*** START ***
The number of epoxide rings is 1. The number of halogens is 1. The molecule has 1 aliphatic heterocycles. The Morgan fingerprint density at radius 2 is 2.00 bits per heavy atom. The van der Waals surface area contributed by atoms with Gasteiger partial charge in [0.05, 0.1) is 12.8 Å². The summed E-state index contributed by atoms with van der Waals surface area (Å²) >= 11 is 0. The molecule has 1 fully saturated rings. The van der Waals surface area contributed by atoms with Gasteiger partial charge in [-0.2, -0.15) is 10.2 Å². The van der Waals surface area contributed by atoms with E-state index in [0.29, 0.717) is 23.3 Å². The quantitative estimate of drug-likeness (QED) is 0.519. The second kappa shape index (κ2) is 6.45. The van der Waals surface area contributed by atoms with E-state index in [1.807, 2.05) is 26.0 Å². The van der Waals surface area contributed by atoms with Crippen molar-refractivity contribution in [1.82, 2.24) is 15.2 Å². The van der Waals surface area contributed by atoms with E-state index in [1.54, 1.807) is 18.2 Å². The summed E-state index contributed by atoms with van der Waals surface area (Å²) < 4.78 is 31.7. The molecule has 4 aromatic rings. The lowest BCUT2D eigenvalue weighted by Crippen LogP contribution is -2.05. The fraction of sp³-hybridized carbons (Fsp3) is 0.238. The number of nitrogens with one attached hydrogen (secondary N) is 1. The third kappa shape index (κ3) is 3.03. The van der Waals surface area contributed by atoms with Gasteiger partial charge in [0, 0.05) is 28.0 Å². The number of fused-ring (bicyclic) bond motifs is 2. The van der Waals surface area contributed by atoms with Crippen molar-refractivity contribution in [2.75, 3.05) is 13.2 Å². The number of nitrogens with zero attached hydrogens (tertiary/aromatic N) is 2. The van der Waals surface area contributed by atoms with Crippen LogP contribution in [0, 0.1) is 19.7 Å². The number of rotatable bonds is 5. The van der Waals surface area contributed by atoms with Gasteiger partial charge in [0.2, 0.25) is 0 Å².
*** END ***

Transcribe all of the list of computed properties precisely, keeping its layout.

The number of epoxide rings is 1. The number of halogens is 1. The molecule has 1 aliphatic heterocycles. The Morgan fingerprint density at radius 2 is 2.00 bits per heavy atom. The van der Waals surface area contributed by atoms with Gasteiger partial charge in [0.05, 0.1) is 12.8 Å². The summed E-state index contributed by atoms with van der Waals surface area (Å²) >= 11 is 0. The molecule has 1 fully saturated rings. The van der Waals surface area contributed by atoms with Gasteiger partial charge in [-0.2, -0.15) is 10.2 Å². The van der Waals surface area contributed by atoms with E-state index in [0.29, 0.717) is 23.3 Å². The quantitative estimate of drug-likeness (QED) is 0.519. The second kappa shape index (κ2) is 6.45. The van der Waals surface area contributed by atoms with E-state index in [1.807, 2.05) is 26.0 Å². The van der Waals surface area contributed by atoms with Crippen molar-refractivity contribution in [1.82, 2.24) is 15.2 Å². The van der Waals surface area contributed by atoms with E-state index in [1.54, 1.807) is 18.2 Å². The summed E-state index contributed by atoms with van der Waals surface area (Å²) < 4.78 is 31.7. The molecule has 4 aromatic rings. The lowest BCUT2D eigenvalue weighted by Crippen LogP contribution is -2.05. The fraction of sp³-hybridized carbons (Fsp3) is 0.238. The number of nitrogens with one attached hydrogen (secondary N) is 1. The third kappa shape index (κ3) is 3.03. The van der Waals surface area contributed by atoms with Gasteiger partial charge in [0, 0.05) is 28.0 Å². The number of fused-ring (bicyclic) bond motifs is 2. The van der Waals surface area contributed by atoms with Crippen molar-refractivity contribution in [2.75, 3.05) is 13.2 Å². The number of nitrogens with zero attached hydrogens (tertiary/aromatic N) is 2. The van der Waals surface area contributed by atoms with Crippen LogP contribution in [0, 0.1) is 19.7 Å². The number of rotatable bonds is 5. The van der Waals surface area contributed by atoms with Gasteiger partial charge in [0.2, 0.25) is 0 Å².